The workplace, the workforce and the technologies that we use in the world of work, are in a nonstop of transformations. The relationship with the workers, the customers, the communities and all of its influencers are beginning to gain place side by side with all the financial performance metrics and quality standards of products or services. Transforming business enterprises into social enterprises.

“A social enterprise is an organization whose mission combines revenue growth and profit making with the need to respect and support its environment and stakeholder network. This includes listening to, investing in, and actively managing the trends that are shaping today’s world. It is an organization that shoulders its responsibility to be a good citizen (both inside and outside the organization), serving as a role model for its peers and promoting a high degree of collaboration at every level of the organization.”

It’s also called of “Inclusive Growth”, and it's now part of the top priorities of many CEOs.
The advice to empower a culture of inclusive growth and leading the way to transform your company into a social enterprise, start with:

  1. Listen closely (workers, clients, influencers …)
  2. Act transparently with information
  3. Break down silos to enhance collaboration
  4. Build trust
  5. Credibility
  6. And consistency through their actions

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Those are the basics to maintaining an organization’s reputation; to attracting, retaining, and engaging critical workers; and to cultivating loyalty among customers. At stake is nothing less than an organization’s reputation, relationships, and, ultimately, success or failure.
With those basics’ your company will empower a workplace culture that is alert enough to sense, and responsive enough to accommodate, the gamut of stakeholder expectations and demands.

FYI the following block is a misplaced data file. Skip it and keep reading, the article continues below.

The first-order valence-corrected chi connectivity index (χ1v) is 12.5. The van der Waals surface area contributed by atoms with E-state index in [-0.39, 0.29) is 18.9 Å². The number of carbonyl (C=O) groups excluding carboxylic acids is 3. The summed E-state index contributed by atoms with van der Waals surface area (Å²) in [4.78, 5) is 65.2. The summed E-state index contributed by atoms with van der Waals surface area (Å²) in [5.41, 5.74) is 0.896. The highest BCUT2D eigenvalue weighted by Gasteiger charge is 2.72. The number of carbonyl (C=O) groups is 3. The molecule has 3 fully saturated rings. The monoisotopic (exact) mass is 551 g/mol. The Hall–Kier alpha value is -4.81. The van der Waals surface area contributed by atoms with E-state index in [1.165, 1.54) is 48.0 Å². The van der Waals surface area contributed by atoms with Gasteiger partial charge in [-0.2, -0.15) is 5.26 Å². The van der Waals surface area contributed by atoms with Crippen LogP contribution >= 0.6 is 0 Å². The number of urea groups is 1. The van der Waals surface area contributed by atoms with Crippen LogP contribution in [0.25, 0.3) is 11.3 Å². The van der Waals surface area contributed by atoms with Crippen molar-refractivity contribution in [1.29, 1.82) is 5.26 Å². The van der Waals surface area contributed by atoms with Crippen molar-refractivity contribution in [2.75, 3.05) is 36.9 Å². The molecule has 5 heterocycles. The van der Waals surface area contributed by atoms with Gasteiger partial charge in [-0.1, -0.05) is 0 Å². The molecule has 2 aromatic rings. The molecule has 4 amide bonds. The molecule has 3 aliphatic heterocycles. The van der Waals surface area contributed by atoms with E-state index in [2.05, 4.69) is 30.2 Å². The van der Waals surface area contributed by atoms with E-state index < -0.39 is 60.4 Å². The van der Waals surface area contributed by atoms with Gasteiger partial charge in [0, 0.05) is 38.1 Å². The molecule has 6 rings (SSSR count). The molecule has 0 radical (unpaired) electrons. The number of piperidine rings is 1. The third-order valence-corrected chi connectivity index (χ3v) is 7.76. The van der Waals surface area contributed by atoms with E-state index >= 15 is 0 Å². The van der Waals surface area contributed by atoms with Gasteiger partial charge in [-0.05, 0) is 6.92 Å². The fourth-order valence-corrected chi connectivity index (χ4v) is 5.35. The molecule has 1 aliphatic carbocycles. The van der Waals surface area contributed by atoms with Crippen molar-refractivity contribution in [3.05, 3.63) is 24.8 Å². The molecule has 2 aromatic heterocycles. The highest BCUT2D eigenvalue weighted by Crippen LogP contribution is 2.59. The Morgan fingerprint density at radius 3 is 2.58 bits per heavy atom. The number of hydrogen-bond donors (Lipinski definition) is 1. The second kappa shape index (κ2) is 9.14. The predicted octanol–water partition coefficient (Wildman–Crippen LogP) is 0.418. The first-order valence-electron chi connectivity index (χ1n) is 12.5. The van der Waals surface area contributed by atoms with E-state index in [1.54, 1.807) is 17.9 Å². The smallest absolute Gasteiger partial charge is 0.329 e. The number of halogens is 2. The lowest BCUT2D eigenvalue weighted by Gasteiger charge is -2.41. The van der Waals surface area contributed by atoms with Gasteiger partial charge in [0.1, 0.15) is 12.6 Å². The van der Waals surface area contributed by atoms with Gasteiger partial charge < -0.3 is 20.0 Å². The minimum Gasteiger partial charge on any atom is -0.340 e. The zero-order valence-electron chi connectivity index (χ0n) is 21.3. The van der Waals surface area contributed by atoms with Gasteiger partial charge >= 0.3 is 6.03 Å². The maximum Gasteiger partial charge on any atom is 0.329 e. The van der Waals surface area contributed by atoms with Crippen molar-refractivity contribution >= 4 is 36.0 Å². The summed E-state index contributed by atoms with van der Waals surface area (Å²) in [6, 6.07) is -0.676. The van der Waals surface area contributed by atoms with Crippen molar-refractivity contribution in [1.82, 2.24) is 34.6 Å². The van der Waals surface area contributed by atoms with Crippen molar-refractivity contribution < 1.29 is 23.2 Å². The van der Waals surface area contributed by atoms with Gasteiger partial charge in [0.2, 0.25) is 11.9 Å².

Three powerful macro forces drive the urgency of this change:

  1. The power of the individual is growing;
  2. People trust business more than government, businesses are being expected to fill a widening leadership vacuum in society;
  3. Technological change is having unforeseen impacts on society even as it creates massive opportunities to achieve sustainable, inclusive growth - Performetric software is an example on how many companies are working in ways to create tools that are fundamental in changing how works get done. Performetric, for example, allows users to analyze their individual metrics (in real-time) measuring and detecting fatigue-related problems (burnout, stress, etc...), providing recommendations to prevent them to happen.

“The good news is that technological advances can open up new opportunities for businesses to have a positive impact on society. Reflecting this view, 87 percent of C-level executives say that Industry 4.0—the industrial revolution brought about by the combination of digital and physical technologies—will lead to more equality and stability, and 74 percent say business will have more influence than governments or other organizations to shape this future.”

All of those transformations cannot be done in a siloed way.

The faces of those transformations, leaders, managers, CHRO’s, CEO’s, CIO’s and the individuals by itself should form relationships with the governments and regulatory bodies that shape the “rules of the road,” work collaboratively with them to create and sustain a fair, just, and equitable marketplace and partner with communities and educational institutions to help sustain a steady flow of talent with the right skills for the organization—and the broader economy—to thrive.